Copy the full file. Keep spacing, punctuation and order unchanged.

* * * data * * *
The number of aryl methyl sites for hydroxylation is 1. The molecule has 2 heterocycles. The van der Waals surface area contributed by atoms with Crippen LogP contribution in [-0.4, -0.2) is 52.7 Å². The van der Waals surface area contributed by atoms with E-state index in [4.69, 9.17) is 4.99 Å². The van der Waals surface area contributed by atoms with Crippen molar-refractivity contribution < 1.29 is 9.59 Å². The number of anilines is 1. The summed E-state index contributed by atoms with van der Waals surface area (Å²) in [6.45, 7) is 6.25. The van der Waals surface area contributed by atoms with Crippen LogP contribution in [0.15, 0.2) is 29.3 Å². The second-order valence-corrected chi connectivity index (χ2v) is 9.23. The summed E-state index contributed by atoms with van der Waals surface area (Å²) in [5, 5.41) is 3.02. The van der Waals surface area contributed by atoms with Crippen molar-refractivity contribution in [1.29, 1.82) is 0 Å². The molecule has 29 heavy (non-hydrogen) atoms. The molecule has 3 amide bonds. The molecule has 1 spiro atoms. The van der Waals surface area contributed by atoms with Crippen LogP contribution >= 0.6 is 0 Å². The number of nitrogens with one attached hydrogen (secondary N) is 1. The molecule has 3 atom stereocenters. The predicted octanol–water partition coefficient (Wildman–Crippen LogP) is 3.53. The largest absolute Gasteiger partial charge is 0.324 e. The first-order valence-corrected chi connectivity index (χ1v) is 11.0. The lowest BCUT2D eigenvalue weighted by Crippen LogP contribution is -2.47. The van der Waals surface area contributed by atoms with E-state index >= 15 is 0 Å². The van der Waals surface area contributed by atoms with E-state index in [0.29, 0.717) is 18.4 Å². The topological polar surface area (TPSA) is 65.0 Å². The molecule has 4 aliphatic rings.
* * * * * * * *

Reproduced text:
The number of aryl methyl sites for hydroxylation is 1. The molecule has 2 heterocycles. The van der Waals surface area contributed by atoms with Crippen LogP contribution in [-0.4, -0.2) is 52.7 Å². The van der Waals surface area contributed by atoms with E-state index in [4.69, 9.17) is 4.99 Å². The van der Waals surface area contributed by atoms with Crippen molar-refractivity contribution < 1.29 is 9.59 Å². The number of anilines is 1. The summed E-state index contributed by atoms with van der Waals surface area (Å²) in [6.45, 7) is 6.25. The van der Waals surface area contributed by atoms with Crippen LogP contribution in [0.15, 0.2) is 29.3 Å². The second-order valence-corrected chi connectivity index (χ2v) is 9.23. The summed E-state index contributed by atoms with van der Waals surface area (Å²) in [5, 5.41) is 3.02. The van der Waals surface area contributed by atoms with Crippen molar-refractivity contribution in [1.29, 1.82) is 0 Å². The molecule has 29 heavy (non-hydrogen) atoms. The molecule has 3 amide bonds. The molecule has 1 spiro atoms. The van der Waals surface area contributed by atoms with Crippen LogP contribution >= 0.6 is 0 Å². The number of nitrogens with one attached hydrogen (secondary N) is 1. The molecule has 3 atom stereocenters. The predicted octanol–water partition coefficient (Wildman–Crippen LogP) is 3.53. The largest absolute Gasteiger partial charge is 0.324 e. The first-order valence-corrected chi connectivity index (χ1v) is 11.0. The lowest BCUT2D eigenvalue weighted by Crippen LogP contribution is -2.47. The van der Waals surface area contributed by atoms with E-state index >= 15 is 0 Å². The van der Waals surface area contributed by atoms with E-state index in [0.29, 0.717) is 18.4 Å². The topological polar surface area (TPSA) is 65.0 Å². The molecule has 4 aliphatic rings.